one hundred chicks
March 29. We’re in the calm few days after two batches of mail order chicks have arrived and all our incubator chicks have hatched and everybody’s settled in. Chicks are easy at this stage, the way babies are easy – they don’t take up much space and as long as their very definite needs are met they’re happy. Lin even delivered two chick orders already, to Sonoma County and to Berkeley, leaving us with a mere one hundred chicks at home.
The day before the first chicks arrived, our new Farmtek hoop house was delivered while we were away. We came home to find the giant box at the side of the road by our driveway. We had to empty the box into the truck to move its contents, all the sectional poles of the framework and the roll of plastic to cover it – and what remained, the 8-foot-long, 40-inch wide cardboard box reinforced with 2x4s, was perfect for the chicks. It just fit into the newly emptied and cleaned hen pen (even though I spent the time it took to drag it there complaining that it was too big). It will keep the chicks out of dark corners, and separate them from the broody Shamo hen on the turkey eggs in a corner of the same room.
On Wednesday we picked up the first batch (from Sand Hill Preservation Center) at the post office at 8 a.m. when the truck pulled in, 80 chicks in a loudly cheeping box. The chick nursery was ready with newspaper carpet, chick feed (grain ground into smaller pieces than the adults get), waterers (too shallow for drowning), and 2 heat lamps on adjustable chains set at 18 inches from the floor. We unpacked the chicks one by one, dunked each one’s beak in the water and watched to be sure they swallowed, then set them down under a light. One chick was dead on arrival and one more died within an hour. The rest, after a few minutes of amazed gazing, began to rip around the box like tiny maniacs, and kept it up all day. Every time we’d look, three out of 80 would be trying to sleep, only managing a few seconds at a time before a chick ran them over. Finally when I looked in at 10 p.m. the ratio had reversed, with three chicks kicking up the grain, running to the water and then zigzagging full speed across the pen, while all the rest lay in a solid mass of feathery pelts in a circle under the light.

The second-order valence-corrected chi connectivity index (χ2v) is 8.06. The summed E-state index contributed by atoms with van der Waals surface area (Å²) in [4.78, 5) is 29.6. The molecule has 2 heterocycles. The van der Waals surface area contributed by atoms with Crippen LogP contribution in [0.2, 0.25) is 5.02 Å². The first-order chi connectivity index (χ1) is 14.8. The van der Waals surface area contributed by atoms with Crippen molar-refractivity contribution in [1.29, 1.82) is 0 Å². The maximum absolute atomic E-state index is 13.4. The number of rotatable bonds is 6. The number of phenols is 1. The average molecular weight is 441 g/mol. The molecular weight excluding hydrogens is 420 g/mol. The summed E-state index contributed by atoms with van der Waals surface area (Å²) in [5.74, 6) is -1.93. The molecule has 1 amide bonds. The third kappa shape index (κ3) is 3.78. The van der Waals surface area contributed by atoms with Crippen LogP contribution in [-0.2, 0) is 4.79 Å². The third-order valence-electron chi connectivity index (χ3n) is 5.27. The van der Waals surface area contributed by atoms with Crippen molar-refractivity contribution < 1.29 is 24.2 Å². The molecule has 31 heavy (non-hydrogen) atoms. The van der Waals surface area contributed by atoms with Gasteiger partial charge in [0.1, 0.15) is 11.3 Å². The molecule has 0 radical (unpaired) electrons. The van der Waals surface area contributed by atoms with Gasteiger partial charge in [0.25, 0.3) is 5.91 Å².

That night the first incubator chick peeped all night, and the next morning another box of chicks arrived (Ideal Hatchery). By that night the incubator sounds were so constant I remembered why I refused to do the incubator last year. Apparently it takes 2 years for the memory to fade to the point that I don’t object. In this case harmony and sleep were restored simply by moving the incubator into the bathroom and shutting the door. Brilliant.
No losses in the Ideal chick order, but one severely spraddle-legged chick. Lin located excellent directions for making an assistive device from a band-aid to help the chick pull her legs together. She was immediately able to stand up with the band-aid in place – now we’ll see if she’s able to recover, or if there are other problems, as is sometimes the case.
Between chick care and starting the summer vegetables like tomatoes and peppers (in flats on heat mats, on the floor beneath our south windows) on top of the usual farm activities, we’re a bit on the exhausted side, so chick TV is totally absorbing. If only we could fit a comfortable chair into the chick nursery. Watching chicks run across the pen and make a flying leap for the center of the circle of chicks who are trying to sleep, landing on top and then quickly burrowing down into the warmth of the fluffy pile. Earnest gatherings around the water. Chicks in the food tray, already kicking with the vigor of full-grown hens. From morning to evening, seeing 3/4 inch of wing feathers emerge from the fuzzy down. (Wing feathers grow in first, so even as tiny puff balls they’ll be able to fly. If they had a demanding mother, say a Sumatra or Ameraucana, she might make them fly up to roost within 2 weeks of hatching.) Plus with 2 dozen breeds represented in our 100 chicks, we can spend hours trying to figure out who’s who.